Roofing, solar power training held in Camden County amid shortage of skilled workers

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News 12 Staff

Aug 13, 2021, 10:24pm

Updated on: Aug 13, 2021, 10:24pm

There is a need for skilled workers in the roofing and solar power industries.

The worker shortage prompted a national roofing company to hold on-the-job training this week in Camden County.

The training, held in Pennsauken, gave a group of 20 men and women the chance to learn the trades at GAF Roofing Academy.

“I’m definitely very interested in solar being the new source of energy for homes, so when I heard about it I said I definitely am going to sign up,” says Nonye Udotong, of Cinnaminson.

The group learned the basics of the industry.

“They learn the basics of a roof anatomy, the rafters, what a roof is made of, what goes on that roof to protect the home underneath it and then they do hands-on training after that,” says trainer Danny Caivano.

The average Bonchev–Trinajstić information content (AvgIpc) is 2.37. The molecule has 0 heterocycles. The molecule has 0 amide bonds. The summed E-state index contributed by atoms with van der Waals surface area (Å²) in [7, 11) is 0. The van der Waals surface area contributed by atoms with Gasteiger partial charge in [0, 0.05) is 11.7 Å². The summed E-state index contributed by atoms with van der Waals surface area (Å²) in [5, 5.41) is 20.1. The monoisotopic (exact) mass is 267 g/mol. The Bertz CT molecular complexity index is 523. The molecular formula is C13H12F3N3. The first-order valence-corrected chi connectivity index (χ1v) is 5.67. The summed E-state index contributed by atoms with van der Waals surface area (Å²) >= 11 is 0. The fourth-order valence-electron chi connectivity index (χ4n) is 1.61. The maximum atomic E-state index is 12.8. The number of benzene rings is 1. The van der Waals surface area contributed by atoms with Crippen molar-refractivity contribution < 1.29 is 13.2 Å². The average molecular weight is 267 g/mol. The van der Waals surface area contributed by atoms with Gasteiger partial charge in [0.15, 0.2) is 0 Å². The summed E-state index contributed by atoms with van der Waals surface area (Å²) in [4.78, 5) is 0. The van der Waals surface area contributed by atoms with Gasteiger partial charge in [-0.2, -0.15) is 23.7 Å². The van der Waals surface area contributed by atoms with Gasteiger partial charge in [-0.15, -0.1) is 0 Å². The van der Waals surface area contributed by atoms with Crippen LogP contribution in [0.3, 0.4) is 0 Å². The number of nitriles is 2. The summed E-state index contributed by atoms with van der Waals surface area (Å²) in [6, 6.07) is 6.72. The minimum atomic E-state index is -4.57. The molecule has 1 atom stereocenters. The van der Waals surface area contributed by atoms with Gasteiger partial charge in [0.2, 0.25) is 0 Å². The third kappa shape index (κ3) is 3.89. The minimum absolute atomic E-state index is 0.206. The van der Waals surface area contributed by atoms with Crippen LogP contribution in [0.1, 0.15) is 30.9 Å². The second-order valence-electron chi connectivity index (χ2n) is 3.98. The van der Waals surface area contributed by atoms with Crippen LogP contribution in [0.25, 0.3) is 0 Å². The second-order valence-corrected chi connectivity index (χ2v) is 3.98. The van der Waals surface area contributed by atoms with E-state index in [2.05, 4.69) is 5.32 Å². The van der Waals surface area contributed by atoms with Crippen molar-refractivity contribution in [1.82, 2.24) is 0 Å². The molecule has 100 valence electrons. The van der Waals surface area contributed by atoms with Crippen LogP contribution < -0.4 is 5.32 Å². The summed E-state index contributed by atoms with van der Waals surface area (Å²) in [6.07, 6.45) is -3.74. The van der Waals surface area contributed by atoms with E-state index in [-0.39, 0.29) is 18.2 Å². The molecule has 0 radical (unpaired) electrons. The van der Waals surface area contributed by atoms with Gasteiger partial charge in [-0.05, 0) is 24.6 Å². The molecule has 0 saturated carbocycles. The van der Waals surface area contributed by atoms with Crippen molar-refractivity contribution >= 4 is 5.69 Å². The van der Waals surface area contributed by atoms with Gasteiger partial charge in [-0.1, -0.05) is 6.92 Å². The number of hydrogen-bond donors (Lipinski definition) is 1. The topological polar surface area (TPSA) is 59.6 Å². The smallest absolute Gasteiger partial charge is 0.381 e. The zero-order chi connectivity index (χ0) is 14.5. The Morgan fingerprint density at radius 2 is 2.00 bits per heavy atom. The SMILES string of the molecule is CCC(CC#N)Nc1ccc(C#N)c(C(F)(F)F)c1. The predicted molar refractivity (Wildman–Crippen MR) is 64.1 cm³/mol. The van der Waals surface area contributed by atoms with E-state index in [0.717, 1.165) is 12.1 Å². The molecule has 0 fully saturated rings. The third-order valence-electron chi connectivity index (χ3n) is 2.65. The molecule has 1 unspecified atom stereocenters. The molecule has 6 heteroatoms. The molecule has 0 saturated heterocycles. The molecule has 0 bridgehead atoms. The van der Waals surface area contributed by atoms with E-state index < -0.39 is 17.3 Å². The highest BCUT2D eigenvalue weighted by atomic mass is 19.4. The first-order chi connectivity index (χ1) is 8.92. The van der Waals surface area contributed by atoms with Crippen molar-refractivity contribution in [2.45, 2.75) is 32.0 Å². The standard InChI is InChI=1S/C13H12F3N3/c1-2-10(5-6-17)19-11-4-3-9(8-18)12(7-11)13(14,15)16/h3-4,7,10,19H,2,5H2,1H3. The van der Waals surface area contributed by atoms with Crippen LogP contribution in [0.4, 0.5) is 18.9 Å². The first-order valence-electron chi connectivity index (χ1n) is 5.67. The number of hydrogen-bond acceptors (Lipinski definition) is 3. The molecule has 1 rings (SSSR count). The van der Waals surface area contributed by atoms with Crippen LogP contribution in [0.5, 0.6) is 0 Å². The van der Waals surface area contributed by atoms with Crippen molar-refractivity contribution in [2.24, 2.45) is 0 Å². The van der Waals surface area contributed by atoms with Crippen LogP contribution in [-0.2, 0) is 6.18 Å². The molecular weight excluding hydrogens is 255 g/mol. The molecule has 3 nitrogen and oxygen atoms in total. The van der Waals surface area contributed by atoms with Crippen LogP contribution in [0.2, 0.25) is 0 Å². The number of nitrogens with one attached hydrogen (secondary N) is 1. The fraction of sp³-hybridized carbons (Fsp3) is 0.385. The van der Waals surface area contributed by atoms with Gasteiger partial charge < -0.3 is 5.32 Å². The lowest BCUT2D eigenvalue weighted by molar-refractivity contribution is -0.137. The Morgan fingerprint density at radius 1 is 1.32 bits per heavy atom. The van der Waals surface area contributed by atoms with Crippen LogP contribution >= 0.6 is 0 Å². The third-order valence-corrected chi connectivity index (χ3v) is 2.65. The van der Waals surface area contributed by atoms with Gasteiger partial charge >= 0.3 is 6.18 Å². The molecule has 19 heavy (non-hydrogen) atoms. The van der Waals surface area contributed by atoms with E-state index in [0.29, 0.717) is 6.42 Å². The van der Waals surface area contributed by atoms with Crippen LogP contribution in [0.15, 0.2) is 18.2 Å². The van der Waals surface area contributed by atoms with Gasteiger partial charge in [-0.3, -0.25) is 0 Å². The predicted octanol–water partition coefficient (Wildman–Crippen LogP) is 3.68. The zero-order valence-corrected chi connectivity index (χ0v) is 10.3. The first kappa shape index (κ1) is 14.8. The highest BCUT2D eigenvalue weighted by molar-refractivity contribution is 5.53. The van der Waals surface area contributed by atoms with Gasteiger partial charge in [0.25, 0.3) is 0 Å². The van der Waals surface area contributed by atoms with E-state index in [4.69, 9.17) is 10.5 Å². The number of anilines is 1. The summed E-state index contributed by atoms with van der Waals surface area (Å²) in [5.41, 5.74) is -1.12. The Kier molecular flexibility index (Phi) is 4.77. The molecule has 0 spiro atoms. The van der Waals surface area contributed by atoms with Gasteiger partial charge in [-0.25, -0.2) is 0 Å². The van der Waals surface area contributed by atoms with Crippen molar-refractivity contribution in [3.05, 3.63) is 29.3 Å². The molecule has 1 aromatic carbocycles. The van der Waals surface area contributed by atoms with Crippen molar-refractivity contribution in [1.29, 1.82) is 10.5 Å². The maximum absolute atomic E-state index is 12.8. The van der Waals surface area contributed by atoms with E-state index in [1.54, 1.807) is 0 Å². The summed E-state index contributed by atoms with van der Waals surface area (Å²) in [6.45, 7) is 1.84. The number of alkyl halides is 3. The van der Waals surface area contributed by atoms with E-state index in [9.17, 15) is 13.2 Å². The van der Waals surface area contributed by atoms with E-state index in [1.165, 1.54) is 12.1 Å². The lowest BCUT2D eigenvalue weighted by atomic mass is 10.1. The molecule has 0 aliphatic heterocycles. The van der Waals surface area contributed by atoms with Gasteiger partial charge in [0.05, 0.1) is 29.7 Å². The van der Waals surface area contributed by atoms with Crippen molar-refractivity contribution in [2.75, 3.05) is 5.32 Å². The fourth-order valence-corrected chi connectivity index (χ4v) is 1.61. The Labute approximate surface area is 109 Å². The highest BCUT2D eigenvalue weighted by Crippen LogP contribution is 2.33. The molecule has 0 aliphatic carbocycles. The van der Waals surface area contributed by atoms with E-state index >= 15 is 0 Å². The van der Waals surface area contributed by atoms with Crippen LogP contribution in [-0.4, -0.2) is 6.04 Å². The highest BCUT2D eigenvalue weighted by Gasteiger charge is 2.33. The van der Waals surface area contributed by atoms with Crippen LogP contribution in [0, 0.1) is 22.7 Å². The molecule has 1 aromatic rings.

The graduates will be given a chance to apply for entry level positions.

“After this, I know that definitely I would like to [apply] My interest will be electric and electrician, so I think I will go in for solar insulation first because I think that is the way in,” says Udotong.

The program was available to anyone because of the need for skilled workers.

“It reminds me of my grandfather. He passed away not too long ago, so more likely this is going to be easy to me I feel like I can do it,” says Brandon Munden, of Philadelphia.

The trainers say that more people should consider a career in the trades.

“The technology boom in the ’80s has scared people away from going into the trades and what that created was a gap. In the country, we have a 34% documented shortage in skilled trades,” says training manager Danny Caivano. “So guys like me – retiring or teaching and not getting up on the roofs or getting down on the ground, really doing construction or not being replaced because college was more important. But now you’re seeing a trend – that you can still make a good living working with your hands.”

Friday was the final day of the free, five-day program.

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